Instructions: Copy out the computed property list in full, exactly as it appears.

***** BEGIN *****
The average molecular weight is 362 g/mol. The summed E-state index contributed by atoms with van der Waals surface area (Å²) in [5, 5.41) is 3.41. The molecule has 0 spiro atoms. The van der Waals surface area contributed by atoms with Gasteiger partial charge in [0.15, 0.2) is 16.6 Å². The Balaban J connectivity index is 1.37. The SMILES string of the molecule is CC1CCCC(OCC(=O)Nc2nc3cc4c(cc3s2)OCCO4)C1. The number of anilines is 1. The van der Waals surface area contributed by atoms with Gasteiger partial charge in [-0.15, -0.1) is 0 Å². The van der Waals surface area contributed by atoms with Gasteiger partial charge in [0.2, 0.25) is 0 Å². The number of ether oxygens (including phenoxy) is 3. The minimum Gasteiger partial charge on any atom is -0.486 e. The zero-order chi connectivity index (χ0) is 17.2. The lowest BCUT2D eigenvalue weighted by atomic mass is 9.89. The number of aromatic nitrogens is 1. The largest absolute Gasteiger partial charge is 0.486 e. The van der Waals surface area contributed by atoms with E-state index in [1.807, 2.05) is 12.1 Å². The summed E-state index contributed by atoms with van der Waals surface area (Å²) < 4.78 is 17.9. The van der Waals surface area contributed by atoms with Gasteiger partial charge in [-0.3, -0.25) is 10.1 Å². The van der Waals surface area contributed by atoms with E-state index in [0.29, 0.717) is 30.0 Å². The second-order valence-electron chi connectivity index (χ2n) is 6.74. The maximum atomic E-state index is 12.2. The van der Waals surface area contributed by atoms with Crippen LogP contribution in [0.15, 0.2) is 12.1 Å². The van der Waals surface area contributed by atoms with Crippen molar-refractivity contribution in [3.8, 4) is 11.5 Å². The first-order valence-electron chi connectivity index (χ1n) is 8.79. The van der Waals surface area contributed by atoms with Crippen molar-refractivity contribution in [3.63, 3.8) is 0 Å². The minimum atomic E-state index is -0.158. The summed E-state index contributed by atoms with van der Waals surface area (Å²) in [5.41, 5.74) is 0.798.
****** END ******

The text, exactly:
The average molecular weight is 362 g/mol. The summed E-state index contributed by atoms with van der Waals surface area (Å²) in [5, 5.41) is 3.41. The molecule has 0 spiro atoms. The van der Waals surface area contributed by atoms with Gasteiger partial charge in [0.15, 0.2) is 16.6 Å². The Balaban J connectivity index is 1.37. The SMILES string of the molecule is CC1CCCC(OCC(=O)Nc2nc3cc4c(cc3s2)OCCO4)C1. The number of anilines is 1. The van der Waals surface area contributed by atoms with Gasteiger partial charge in [-0.15, -0.1) is 0 Å². The van der Waals surface area contributed by atoms with Gasteiger partial charge in [0.2, 0.25) is 0 Å². The number of ether oxygens (including phenoxy) is 3. The minimum Gasteiger partial charge on any atom is -0.486 e. The zero-order chi connectivity index (χ0) is 17.2. The lowest BCUT2D eigenvalue weighted by atomic mass is 9.89. The number of aromatic nitrogens is 1. The largest absolute Gasteiger partial charge is 0.486 e. The van der Waals surface area contributed by atoms with E-state index in [1.807, 2.05) is 12.1 Å². The summed E-state index contributed by atoms with van der Waals surface area (Å²) < 4.78 is 17.9. The van der Waals surface area contributed by atoms with Gasteiger partial charge in [-0.3, -0.25) is 10.1 Å². The van der Waals surface area contributed by atoms with E-state index in [0.29, 0.717) is 30.0 Å². The second-order valence-electron chi connectivity index (χ2n) is 6.74. The maximum atomic E-state index is 12.2. The van der Waals surface area contributed by atoms with Crippen LogP contribution in [0.15, 0.2) is 12.1 Å². The van der Waals surface area contributed by atoms with Crippen molar-refractivity contribution in [3.8, 4) is 11.5 Å². The first-order valence-electron chi connectivity index (χ1n) is 8.79. The van der Waals surface area contributed by atoms with Crippen molar-refractivity contribution in [3.63, 3.8) is 0 Å². The minimum atomic E-state index is -0.158. The summed E-state index contributed by atoms with van der Waals surface area (Å²) in [5.41, 5.74) is 0.798.